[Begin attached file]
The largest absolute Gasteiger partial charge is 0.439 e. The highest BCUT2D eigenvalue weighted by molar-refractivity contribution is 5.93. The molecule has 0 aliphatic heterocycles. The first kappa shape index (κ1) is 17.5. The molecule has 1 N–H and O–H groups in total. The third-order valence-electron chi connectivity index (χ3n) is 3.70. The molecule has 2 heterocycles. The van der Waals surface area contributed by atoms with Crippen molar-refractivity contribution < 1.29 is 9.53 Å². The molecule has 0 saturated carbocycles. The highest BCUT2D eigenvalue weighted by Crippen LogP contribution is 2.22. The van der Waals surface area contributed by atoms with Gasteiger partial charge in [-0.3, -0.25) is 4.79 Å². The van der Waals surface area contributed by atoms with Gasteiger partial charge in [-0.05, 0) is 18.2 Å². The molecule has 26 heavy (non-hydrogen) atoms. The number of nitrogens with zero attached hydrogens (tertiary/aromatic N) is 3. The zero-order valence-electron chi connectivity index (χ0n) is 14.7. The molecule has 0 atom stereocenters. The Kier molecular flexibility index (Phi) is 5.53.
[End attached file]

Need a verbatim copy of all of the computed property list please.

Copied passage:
The largest absolute Gasteiger partial charge is 0.439 e. The highest BCUT2D eigenvalue weighted by molar-refractivity contribution is 5.93. The molecule has 0 aliphatic heterocycles. The first kappa shape index (κ1) is 17.5. The molecule has 1 N–H and O–H groups in total. The third-order valence-electron chi connectivity index (χ3n) is 3.70. The molecule has 2 heterocycles. The van der Waals surface area contributed by atoms with Crippen molar-refractivity contribution < 1.29 is 9.53 Å². The molecule has 0 saturated carbocycles. The highest BCUT2D eigenvalue weighted by Crippen LogP contribution is 2.22. The van der Waals surface area contributed by atoms with Gasteiger partial charge in [-0.3, -0.25) is 4.79 Å². The van der Waals surface area contributed by atoms with Gasteiger partial charge in [-0.05, 0) is 18.2 Å². The molecule has 26 heavy (non-hydrogen) atoms. The number of nitrogens with zero attached hydrogens (tertiary/aromatic N) is 3. The zero-order valence-electron chi connectivity index (χ0n) is 14.7. The molecule has 0 atom stereocenters. The Kier molecular flexibility index (Phi) is 5.53.